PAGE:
in the field and it is arranged that
the work of none of the ' organiza
tions be duplicated. The purpose ot
the administration In issuing the re
quest that Individual drives for these
various causes should be forged Into
no mammoth drive, -may toe seen at
a glance. The public Would generally
rather give all at one time and have
the matter over with than to be con
stantly harrassed by a succession of
calls. Red Cross and liberty loan
drives will not be a part of the
merger drive."
The following la a copy ot the mes
sage received by Mr.' Lundburg yes-
terdayi ,
E. Lundburg, General Chalr-
man Lnitea ar vorK.
I want you 'to attend the confer-
ence of the county chairmen at the
Multnomah hotel, Portland, Ore., Oc
tober 10. I am asking that all chair
men in the state attend in order that
we may get together and. discuss
problems common to all counties.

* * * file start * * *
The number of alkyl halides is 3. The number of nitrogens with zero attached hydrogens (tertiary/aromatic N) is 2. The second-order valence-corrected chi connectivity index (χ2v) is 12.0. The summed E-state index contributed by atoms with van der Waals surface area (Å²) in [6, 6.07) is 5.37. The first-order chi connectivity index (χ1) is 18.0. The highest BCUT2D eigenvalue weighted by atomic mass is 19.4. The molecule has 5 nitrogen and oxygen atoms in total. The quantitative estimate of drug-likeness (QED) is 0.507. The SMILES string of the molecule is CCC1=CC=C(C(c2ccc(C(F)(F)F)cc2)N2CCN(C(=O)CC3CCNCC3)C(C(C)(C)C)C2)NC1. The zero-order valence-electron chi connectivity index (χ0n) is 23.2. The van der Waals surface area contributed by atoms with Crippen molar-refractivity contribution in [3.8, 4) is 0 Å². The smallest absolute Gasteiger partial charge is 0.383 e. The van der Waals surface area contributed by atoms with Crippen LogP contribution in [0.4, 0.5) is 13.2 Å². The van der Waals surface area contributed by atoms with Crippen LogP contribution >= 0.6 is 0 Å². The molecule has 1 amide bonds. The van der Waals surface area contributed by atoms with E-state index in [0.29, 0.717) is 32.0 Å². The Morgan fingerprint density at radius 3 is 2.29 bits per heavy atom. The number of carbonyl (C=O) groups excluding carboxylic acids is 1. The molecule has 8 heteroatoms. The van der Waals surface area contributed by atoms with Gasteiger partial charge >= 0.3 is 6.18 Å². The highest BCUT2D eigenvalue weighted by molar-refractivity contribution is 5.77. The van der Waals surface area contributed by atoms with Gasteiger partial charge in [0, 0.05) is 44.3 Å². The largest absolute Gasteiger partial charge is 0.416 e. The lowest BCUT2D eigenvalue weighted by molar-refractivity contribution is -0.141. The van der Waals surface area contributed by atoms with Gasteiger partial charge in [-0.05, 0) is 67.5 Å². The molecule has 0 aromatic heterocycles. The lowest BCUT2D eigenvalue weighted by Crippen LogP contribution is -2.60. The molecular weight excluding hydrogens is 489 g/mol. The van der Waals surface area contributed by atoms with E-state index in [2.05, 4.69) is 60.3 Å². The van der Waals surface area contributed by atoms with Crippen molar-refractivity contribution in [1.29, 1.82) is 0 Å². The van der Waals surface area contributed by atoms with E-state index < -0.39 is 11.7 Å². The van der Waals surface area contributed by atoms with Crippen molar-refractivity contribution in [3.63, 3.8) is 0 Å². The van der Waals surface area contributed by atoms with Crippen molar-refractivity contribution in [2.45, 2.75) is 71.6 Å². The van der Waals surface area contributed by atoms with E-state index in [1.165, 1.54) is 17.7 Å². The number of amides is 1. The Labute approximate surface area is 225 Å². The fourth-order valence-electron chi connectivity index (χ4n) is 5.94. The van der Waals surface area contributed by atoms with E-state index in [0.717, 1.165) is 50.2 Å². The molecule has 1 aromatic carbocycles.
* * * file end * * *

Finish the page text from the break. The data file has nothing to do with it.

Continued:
This is the largest fund the public
has ever been asked to raise in the
history ot the world. All of our beet
organizers feel that we must take
advantage of tho combined exper
ience, ot all our best . organizers and
leave no atone unturned to make the
campaign successful.
State Director United War Work,
.Portland, Ore.
Mr. Lundburg has appointed two
speakers to accompany him to Port
land next Wednesday, to attend the
meeting. They are. Dr. Geo. G. 'Ban
croft and Rev. Melville T. Wire.
Rock Island, 111., Oct. 7.Flre of
unknown origin broke out at the
Walsh construction camp at the
Rock Island arsenal near a big T.
X. T. plant. The flames are report
ed to be under control.
Washington, Oct. 7. Members ot
the woman's party today attempted
a demonstration at the capltol, pro
testing against the senate's failure
to approve suffrage. Four of the
women were arrested and deprived
ot their banners and were then re
Machine Gnus Rattle Without Inter
mission While Many Aerial Com
bats Have Been Staged
With. the American Army North
west of Verdun, Oct 7. The Ameri
can troops on the line stretching;
westward from the Ueuse, who are
opposed by., reinforced units ot the
German army, straightened out the
kinks left In their long front. Like
mammoth football teams, the var
ious sections of the American forces
'backed the line steadily. : ... x
. Reports sent, to the rear by the